There is a graph with salaries on the left side from a starting salary of $40,000 to an ending salary of $110,000. Along the bottom of the graph are years of experience out to 30 plus years. Then there are two lines sketched across the graph. They start together at the bottom left with almost no gap between them and then to the right, the gap grows as the top line continues up and the bottom line flattens out around 15 years of experience. This is a classic design based upon research about effective teaching, i.e., teachers do not become automatically more skilled at their craft just by spending year after year in the classroom.

The “gap” represents a qualitative approach. Young teachers move up very quickly to ensure they earn a living wage soon and indeed within five years, the bottom line shows a minimum salary of $55,000. But the top line and the bottom line show a “gap” of only a few thousand dollars at years three to five, whereas at twenty years of teaching experience the gap between the two lines is over $25,000. The “gap” represents a qualitative assessment in five categories that occurs every two years:

  1. Quality of teaching in the classroom as assessed every two years by a team of three individuals;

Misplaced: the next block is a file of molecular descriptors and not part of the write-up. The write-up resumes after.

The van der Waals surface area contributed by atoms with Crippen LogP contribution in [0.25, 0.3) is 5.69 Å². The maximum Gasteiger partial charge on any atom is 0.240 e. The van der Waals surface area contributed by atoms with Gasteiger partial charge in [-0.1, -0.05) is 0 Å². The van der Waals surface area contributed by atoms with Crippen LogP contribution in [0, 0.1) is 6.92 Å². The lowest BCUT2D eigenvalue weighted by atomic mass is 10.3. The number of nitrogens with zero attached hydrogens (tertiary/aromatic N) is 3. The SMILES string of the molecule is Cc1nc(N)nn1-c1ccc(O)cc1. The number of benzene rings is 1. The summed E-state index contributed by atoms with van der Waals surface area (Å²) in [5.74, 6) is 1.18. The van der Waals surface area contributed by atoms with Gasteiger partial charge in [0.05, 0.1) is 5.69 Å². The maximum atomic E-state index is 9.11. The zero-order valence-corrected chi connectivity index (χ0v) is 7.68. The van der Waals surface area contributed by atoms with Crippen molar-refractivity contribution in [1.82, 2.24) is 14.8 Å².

2. Quality of commitment to advisory roles/pastoral care for students;
  3. Commitment to mentoring and supporting one’s fellow teachers;
  4. Commitment to innovation in instruction and research into teaching methods; and
  5. Commitment to the extracurricular life of the school

These five points determine placement among one’s peer teaching professionals at the School. This Consultant’s findings demonstrated that there was indeed a gap of at least $15,000 at some points for teachers of the same experience. That prompted a review of the files to ascertain if the written evaluations reflected clear differences between the teacher earning $15,000 more than his/her peer and the lower paid peer. The evidence was there, in writing, over a period of years. Imagine how unusual that is!